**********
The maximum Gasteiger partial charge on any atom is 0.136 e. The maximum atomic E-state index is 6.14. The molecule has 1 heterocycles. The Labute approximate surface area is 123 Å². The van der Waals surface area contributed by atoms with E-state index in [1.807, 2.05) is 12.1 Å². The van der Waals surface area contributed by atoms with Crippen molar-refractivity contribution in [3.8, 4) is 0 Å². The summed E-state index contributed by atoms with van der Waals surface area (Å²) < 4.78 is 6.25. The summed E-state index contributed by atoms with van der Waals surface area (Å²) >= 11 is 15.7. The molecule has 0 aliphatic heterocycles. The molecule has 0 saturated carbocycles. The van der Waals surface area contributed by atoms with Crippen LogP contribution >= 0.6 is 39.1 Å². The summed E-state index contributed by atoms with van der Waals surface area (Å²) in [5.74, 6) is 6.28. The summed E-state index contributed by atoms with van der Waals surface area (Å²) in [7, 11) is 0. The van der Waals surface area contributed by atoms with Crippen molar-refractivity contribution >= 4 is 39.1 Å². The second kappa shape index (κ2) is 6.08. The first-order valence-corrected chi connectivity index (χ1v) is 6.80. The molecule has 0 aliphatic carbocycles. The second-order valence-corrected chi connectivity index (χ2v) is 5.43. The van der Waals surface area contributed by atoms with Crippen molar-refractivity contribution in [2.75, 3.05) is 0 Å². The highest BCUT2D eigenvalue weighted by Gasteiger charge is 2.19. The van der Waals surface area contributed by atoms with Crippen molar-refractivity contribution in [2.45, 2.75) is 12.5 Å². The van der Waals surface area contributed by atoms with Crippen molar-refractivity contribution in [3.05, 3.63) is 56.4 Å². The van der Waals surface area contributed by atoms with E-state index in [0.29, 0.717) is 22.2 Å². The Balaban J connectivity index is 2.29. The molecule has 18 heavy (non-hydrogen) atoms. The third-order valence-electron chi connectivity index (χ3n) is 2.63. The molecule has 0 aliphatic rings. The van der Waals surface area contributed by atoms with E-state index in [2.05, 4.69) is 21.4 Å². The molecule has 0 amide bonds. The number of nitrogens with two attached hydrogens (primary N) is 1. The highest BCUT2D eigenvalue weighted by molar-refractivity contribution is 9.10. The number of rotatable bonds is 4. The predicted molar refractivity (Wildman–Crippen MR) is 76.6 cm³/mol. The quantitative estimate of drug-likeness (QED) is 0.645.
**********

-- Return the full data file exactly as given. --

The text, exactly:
The maximum Gasteiger partial charge on any atom is 0.136 e. The maximum atomic E-state index is 6.14. The molecule has 1 heterocycles. The Labute approximate surface area is 123 Å². The van der Waals surface area contributed by atoms with E-state index in [1.807, 2.05) is 12.1 Å². The van der Waals surface area contributed by atoms with Crippen molar-refractivity contribution in [3.8, 4) is 0 Å². The summed E-state index contributed by atoms with van der Waals surface area (Å²) < 4.78 is 6.25. The summed E-state index contributed by atoms with van der Waals surface area (Å²) >= 11 is 15.7. The molecule has 0 aliphatic heterocycles. The molecule has 0 saturated carbocycles. The van der Waals surface area contributed by atoms with Crippen LogP contribution >= 0.6 is 39.1 Å². The summed E-state index contributed by atoms with van der Waals surface area (Å²) in [5.74, 6) is 6.28. The summed E-state index contributed by atoms with van der Waals surface area (Å²) in [7, 11) is 0. The van der Waals surface area contributed by atoms with Crippen molar-refractivity contribution >= 4 is 39.1 Å². The second kappa shape index (κ2) is 6.08. The first-order valence-corrected chi connectivity index (χ1v) is 6.80. The molecule has 0 aliphatic carbocycles. The second-order valence-corrected chi connectivity index (χ2v) is 5.43. The van der Waals surface area contributed by atoms with Crippen molar-refractivity contribution in [2.75, 3.05) is 0 Å². The highest BCUT2D eigenvalue weighted by Gasteiger charge is 2.19. The van der Waals surface area contributed by atoms with Crippen molar-refractivity contribution in [2.45, 2.75) is 12.5 Å². The van der Waals surface area contributed by atoms with Crippen molar-refractivity contribution in [3.05, 3.63) is 56.4 Å². The van der Waals surface area contributed by atoms with E-state index in [0.29, 0.717) is 22.2 Å². The Balaban J connectivity index is 2.29. The molecule has 18 heavy (non-hydrogen) atoms. The third-order valence-electron chi connectivity index (χ3n) is 2.63. The molecule has 0 aliphatic rings. The van der Waals surface area contributed by atoms with E-state index in [2.05, 4.69) is 21.4 Å². The molecule has 0 amide bonds. The number of nitrogens with two attached hydrogens (primary N) is 1. The highest BCUT2D eigenvalue weighted by molar-refractivity contribution is 9.10. The number of rotatable bonds is 4. The predicted molar refractivity (Wildman–Crippen MR) is 76.6 cm³/mol. The quantitative estimate of drug-likeness (QED) is 0.645.